Dear Sugar, Can’t wait to meet you.

Wallace Yovetich

Staff Writer

Wallace Yovetich grew up in a home where reading was preferred to TV, playing outside was actually fun, and she was thrilled when her older brothers weren’t home so she could have a turn on the Atari. Now-a-days she watches a bit more TV, and considers sitting on the porch swing (with her laptop) “playing outside”. She still thinks reading is preferable to most things, though she’d really like to find out where her mom put that old Atari (Frogger addicts die hard). She runs a series of Read-a-Longs throughout the year (as well as posting fun bookish tidbits throughout the week) on her blog, Unputdownables. After teaching for seven years, Wallace is now an aspiring writer. Blog: Unputdownables Twitter: @WallaceYovetich

It’s easy to get lost in Sugar-Land; the melodic, smooth writing, and careful, caring words. It’s hard not to wish you knew Sugar, while at the same time enjoying the magic of the secret fairy godmother figure, who has all the answers to life’s difficult questions. On February 14 (next Tuesday), after more than five dozen anonymous, beautifully, heartfelt written letters to people who write her weekly, Sugar will be telling the world who she really is. According to Isaac Fitzgerald (Managing Editor of The Rumpus, where Sugar’s columns run), “we love the shit out of Sugar, and… she made the choice to come out, as it were, because she has a book coming out soon!” Why does this matter? Why should YOU care if Sugar’s identity is going to be revealed and (to add a cherry on top of an already delicious sundae) has a book coming out soon? Read on.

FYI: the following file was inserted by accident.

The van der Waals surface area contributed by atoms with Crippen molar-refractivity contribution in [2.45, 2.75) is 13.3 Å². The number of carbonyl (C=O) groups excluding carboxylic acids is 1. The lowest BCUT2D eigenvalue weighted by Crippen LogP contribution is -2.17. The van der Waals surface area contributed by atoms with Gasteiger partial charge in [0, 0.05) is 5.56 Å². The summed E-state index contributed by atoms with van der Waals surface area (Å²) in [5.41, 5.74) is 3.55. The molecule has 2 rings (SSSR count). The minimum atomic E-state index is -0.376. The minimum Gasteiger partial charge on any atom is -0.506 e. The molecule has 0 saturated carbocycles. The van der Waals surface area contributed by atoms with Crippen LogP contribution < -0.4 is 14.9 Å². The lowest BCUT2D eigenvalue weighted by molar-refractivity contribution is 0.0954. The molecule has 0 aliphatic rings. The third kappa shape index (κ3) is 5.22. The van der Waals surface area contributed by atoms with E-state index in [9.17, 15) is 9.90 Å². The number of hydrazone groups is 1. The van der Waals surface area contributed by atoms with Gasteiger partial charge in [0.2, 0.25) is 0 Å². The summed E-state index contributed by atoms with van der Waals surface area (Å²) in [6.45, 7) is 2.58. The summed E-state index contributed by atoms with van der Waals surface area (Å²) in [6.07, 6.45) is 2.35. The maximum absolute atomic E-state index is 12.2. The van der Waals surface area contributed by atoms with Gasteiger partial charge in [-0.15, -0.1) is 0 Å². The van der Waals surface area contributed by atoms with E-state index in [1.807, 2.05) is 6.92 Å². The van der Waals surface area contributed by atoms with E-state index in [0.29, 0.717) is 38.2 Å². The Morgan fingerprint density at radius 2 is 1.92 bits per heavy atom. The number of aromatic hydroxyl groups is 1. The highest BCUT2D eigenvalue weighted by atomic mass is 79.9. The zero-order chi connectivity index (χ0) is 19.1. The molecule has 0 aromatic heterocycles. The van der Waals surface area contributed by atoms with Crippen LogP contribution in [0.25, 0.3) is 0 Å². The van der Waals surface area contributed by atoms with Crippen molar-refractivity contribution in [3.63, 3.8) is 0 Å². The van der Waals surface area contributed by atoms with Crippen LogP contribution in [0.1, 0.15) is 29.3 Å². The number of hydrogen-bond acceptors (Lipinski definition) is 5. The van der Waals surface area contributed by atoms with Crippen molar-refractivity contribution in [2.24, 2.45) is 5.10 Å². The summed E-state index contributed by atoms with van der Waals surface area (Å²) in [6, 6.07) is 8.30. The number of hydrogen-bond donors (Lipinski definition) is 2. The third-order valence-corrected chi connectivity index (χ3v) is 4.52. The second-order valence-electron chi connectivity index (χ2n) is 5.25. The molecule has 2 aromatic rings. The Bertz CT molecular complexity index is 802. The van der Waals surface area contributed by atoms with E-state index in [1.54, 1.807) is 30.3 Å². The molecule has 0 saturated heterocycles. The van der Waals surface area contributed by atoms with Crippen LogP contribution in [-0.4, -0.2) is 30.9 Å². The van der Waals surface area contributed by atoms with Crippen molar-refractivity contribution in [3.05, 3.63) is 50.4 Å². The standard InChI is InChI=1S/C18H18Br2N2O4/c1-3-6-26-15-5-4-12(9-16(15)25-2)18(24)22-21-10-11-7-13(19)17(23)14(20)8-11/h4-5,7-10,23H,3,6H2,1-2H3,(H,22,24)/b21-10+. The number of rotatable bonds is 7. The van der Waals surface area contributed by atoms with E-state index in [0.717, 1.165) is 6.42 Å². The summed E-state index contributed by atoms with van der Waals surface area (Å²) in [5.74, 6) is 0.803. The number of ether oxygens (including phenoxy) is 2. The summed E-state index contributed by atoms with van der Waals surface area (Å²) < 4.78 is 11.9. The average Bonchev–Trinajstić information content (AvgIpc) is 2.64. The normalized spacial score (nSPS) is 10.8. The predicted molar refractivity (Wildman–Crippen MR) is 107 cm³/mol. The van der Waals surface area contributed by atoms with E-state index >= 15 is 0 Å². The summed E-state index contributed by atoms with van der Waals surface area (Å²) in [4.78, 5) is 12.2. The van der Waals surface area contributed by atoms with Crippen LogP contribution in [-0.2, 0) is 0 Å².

How is it that one person can know exactly what to say all the time, in any situation? On top of knowing what to say, the ability to say it in a wise, caring, and right way (yes, there is a right way — and Sugar always seems to know what it is). You may argue that it’s because she gets to pick the letters that she responds to, and this would be true. She doesn’t get to pick the letters that she receives, though, so her control in that department is limited, and she has covered enough subjects for her readers to know that it is not in one particular area in which she has been given so much wisdom. I’ve been told I’m a good advice giver; I know I am a good advice giver. However, the difference between Sugar and me is that she cares about everybody and I only care about people I know.  That may sound harsh, but I’m trying to be honest so that you can see how stand-out Sugar is. I adore my family, I love my friends, I’ve even cared deeply about co-workers. I’ve been a sister, daughter, niece, cousin, friend, significant other, and care-giver, so I have no shortage of areas in my life where I give emotional support, but it tires me to do so – even for these people that I love the very most in the world. Sugar has a life of her own outside The Rumpus screen, yet she is still able to fully empathize with each letter that she answers in a way that makes your heart melt and your brain think that she must – she must – care about the person whom she is writing to (and the rest of us who are stooped over our screen waiting for Sugar to make it better).